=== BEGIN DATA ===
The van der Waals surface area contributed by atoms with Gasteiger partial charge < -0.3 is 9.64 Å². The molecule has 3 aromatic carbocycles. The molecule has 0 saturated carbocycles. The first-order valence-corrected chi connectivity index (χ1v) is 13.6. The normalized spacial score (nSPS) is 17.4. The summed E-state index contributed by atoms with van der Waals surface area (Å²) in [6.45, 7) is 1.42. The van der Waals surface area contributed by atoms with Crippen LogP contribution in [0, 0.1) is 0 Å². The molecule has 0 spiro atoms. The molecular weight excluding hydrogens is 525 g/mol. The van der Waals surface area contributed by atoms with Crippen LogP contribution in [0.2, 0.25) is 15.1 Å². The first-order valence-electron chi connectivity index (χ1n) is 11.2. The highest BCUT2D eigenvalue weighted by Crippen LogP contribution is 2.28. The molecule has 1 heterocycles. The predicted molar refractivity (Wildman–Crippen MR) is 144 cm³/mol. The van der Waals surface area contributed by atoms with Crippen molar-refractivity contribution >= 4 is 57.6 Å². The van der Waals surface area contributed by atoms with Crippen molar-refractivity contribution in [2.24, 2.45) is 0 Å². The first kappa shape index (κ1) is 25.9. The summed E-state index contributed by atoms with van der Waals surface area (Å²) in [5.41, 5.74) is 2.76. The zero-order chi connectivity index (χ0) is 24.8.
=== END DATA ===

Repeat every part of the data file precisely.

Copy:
The van der Waals surface area contributed by atoms with Gasteiger partial charge < -0.3 is 9.64 Å². The molecule has 3 aromatic carbocycles. The molecule has 0 saturated carbocycles. The first-order valence-corrected chi connectivity index (χ1v) is 13.6. The normalized spacial score (nSPS) is 17.4. The summed E-state index contributed by atoms with van der Waals surface area (Å²) in [6.45, 7) is 1.42. The van der Waals surface area contributed by atoms with Crippen LogP contribution in [0, 0.1) is 0 Å². The molecule has 0 spiro atoms. The molecular weight excluding hydrogens is 525 g/mol. The van der Waals surface area contributed by atoms with Crippen LogP contribution in [0.2, 0.25) is 15.1 Å². The first-order valence-electron chi connectivity index (χ1n) is 11.2. The highest BCUT2D eigenvalue weighted by Crippen LogP contribution is 2.28. The molecule has 1 heterocycles. The predicted molar refractivity (Wildman–Crippen MR) is 144 cm³/mol. The van der Waals surface area contributed by atoms with Crippen molar-refractivity contribution >= 4 is 57.6 Å². The van der Waals surface area contributed by atoms with Crippen molar-refractivity contribution in [2.24, 2.45) is 0 Å². The first kappa shape index (κ1) is 25.9. The summed E-state index contributed by atoms with van der Waals surface area (Å²) in [5.41, 5.74) is 2.76. The zero-order chi connectivity index (χ0) is 24.8.